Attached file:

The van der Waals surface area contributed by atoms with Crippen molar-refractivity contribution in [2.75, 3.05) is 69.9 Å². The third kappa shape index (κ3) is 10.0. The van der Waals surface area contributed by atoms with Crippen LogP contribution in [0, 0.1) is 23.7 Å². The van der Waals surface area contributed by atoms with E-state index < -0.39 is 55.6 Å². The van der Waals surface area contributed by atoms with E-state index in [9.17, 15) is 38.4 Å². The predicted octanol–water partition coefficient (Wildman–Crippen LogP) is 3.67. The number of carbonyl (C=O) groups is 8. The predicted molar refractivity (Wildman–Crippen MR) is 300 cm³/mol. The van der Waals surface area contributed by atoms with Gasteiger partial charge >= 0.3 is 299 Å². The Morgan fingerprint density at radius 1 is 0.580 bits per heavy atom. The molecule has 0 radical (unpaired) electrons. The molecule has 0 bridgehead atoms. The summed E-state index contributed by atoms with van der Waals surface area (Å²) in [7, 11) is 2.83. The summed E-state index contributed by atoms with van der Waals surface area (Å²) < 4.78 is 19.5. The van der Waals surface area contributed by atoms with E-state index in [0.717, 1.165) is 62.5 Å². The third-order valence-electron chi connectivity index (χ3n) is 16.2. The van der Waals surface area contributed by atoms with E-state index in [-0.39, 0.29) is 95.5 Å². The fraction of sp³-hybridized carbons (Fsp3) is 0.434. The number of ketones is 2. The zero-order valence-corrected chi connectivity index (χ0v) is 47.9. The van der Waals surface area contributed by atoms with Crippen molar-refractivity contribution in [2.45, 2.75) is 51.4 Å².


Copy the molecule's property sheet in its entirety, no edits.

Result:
The van der Waals surface area contributed by atoms with Crippen molar-refractivity contribution in [2.75, 3.05) is 69.9 Å². The third kappa shape index (κ3) is 10.0. The van der Waals surface area contributed by atoms with Crippen LogP contribution in [0, 0.1) is 23.7 Å². The van der Waals surface area contributed by atoms with E-state index < -0.39 is 55.6 Å². The van der Waals surface area contributed by atoms with E-state index in [9.17, 15) is 38.4 Å². The predicted octanol–water partition coefficient (Wildman–Crippen LogP) is 3.67. The number of carbonyl (C=O) groups is 8. The predicted molar refractivity (Wildman–Crippen MR) is 300 cm³/mol. The van der Waals surface area contributed by atoms with Gasteiger partial charge >= 0.3 is 299 Å². The Morgan fingerprint density at radius 1 is 0.580 bits per heavy atom. The molecule has 0 radical (unpaired) electrons. The molecule has 0 bridgehead atoms. The summed E-state index contributed by atoms with van der Waals surface area (Å²) in [7, 11) is 2.83. The summed E-state index contributed by atoms with van der Waals surface area (Å²) < 4.78 is 19.5. The van der Waals surface area contributed by atoms with E-state index in [0.717, 1.165) is 62.5 Å². The third-order valence-electron chi connectivity index (χ3n) is 16.2. The van der Waals surface area contributed by atoms with E-state index in [-0.39, 0.29) is 95.5 Å². The fraction of sp³-hybridized carbons (Fsp3) is 0.434. The number of ketones is 2. The zero-order valence-corrected chi connectivity index (χ0v) is 47.9. The van der Waals surface area contributed by atoms with Crippen molar-refractivity contribution in [2.45, 2.75) is 51.4 Å².